Too much vitamin D may harm bones, not help

A new study found that high doses of vitamin D don’t benefit bone health. Bone density didn’t improve any more in people who took 4,000 IU or 10,000 IU of vitamin D daily for three years when compared to people who took a low dose of 400 IU. In fact, study authors said they found that very high amounts may have actually been detrimental to bone health. More »

Boost your activity level in small bites

A new strategy called high-intensity incidental physical activity, or HIIPA for short, can help boost fitness, especially in individuals who are sedentary. The strategy encourages people to incorporate short bursts of moderately challenging regular activities—such as climbing the stairs, heavy cleaning, or walking from a more distant parking space to an entrance—to boost fitness. It builds on the concept of high-intensity interval training, but also adopts new information that shows activity doesn’t necessarily need to be formal exercise to count toward fitness goals. (Locked) More »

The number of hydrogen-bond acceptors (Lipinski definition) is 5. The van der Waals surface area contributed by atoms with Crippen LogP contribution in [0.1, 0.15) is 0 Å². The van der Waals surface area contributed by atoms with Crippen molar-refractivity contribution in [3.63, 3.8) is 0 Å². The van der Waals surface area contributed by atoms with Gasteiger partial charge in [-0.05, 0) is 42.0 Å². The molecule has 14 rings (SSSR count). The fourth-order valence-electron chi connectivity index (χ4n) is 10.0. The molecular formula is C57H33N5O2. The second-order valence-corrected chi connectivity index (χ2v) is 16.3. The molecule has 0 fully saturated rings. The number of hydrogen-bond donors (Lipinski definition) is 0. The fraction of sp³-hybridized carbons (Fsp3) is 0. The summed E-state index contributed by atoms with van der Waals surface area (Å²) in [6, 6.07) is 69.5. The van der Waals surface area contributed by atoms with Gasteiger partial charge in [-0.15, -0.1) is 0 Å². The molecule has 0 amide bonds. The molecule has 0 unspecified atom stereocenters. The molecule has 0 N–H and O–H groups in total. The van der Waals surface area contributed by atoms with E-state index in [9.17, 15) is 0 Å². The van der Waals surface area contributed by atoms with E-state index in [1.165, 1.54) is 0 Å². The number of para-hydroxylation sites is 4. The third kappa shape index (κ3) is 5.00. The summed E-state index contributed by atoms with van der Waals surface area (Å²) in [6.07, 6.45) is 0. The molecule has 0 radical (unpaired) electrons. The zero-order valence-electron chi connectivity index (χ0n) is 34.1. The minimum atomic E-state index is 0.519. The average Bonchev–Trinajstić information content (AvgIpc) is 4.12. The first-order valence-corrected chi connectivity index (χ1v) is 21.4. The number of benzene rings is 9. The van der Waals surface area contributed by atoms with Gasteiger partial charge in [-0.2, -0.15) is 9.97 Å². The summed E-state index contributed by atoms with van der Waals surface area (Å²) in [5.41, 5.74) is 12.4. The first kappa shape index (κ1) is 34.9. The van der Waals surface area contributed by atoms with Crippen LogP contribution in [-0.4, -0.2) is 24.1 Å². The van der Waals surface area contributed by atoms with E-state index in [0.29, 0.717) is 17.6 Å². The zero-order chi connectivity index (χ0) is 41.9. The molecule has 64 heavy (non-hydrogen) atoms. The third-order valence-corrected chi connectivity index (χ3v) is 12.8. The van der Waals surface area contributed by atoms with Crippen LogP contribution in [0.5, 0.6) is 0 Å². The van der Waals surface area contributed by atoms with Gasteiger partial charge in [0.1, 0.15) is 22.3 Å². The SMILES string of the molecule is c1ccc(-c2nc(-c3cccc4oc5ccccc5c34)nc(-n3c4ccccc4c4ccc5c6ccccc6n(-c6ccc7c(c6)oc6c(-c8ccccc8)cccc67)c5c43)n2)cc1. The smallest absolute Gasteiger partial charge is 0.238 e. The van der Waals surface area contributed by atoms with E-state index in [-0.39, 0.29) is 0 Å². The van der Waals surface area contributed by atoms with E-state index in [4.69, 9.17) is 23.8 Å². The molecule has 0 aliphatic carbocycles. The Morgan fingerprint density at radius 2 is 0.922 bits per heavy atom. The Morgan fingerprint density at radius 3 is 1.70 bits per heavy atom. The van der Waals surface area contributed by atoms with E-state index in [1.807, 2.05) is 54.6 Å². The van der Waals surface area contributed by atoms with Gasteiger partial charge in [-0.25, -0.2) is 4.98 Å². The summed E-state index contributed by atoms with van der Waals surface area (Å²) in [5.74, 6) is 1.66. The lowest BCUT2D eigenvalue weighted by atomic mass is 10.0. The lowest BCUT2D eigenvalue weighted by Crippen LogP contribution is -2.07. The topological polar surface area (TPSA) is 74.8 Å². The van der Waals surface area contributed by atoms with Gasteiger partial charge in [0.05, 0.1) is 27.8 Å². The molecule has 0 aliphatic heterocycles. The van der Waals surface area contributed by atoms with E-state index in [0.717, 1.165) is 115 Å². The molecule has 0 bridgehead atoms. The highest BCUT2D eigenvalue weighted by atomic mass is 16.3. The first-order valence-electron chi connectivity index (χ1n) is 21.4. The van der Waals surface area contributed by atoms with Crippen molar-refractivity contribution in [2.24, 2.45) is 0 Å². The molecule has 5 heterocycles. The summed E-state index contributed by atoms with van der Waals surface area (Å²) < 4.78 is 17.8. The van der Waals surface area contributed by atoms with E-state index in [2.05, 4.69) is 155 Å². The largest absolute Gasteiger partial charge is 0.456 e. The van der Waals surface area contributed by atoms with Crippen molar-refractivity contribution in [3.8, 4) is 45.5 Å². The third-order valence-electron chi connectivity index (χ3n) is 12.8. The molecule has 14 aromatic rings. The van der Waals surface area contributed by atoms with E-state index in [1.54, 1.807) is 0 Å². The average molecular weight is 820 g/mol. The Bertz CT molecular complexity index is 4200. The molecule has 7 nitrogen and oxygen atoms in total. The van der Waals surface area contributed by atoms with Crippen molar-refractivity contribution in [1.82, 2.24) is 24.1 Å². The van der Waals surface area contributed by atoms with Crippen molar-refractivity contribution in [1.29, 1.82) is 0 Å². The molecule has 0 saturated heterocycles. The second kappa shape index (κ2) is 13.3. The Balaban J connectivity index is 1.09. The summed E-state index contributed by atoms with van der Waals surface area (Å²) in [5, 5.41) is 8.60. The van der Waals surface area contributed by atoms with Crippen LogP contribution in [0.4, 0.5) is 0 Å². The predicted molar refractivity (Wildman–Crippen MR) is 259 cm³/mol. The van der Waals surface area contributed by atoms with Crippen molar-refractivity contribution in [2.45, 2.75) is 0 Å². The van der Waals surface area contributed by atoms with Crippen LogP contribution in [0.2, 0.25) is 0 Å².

Is plastic a threat to your health?

A number of chemicals in plastics may be harmful to long-term health. They may potentially reduce fertility. People are sometimes exposed to these chemicals when plastics come into contact with the foods that they eat. Microwaving foods in plastic containers can cause more chemicals to leach into food, raising exposure. To reduce exposure, people should avoid microwaving food in plastic containers and purchase food with minimal packaging whenever possible. (Locked) More »

If you have diabetes, a crop of new medicines may help your heart

New diabetes medications can help individuals at high risk for a stroke or heart attack. The benefit is primarily for people who have had a heart attack or stroke in the past or are at very high risk because of other factors. While these medications can benefit some individuals, they do have a number of side effects, are costly, and are not recommended for most people with diabetes. (Locked) More »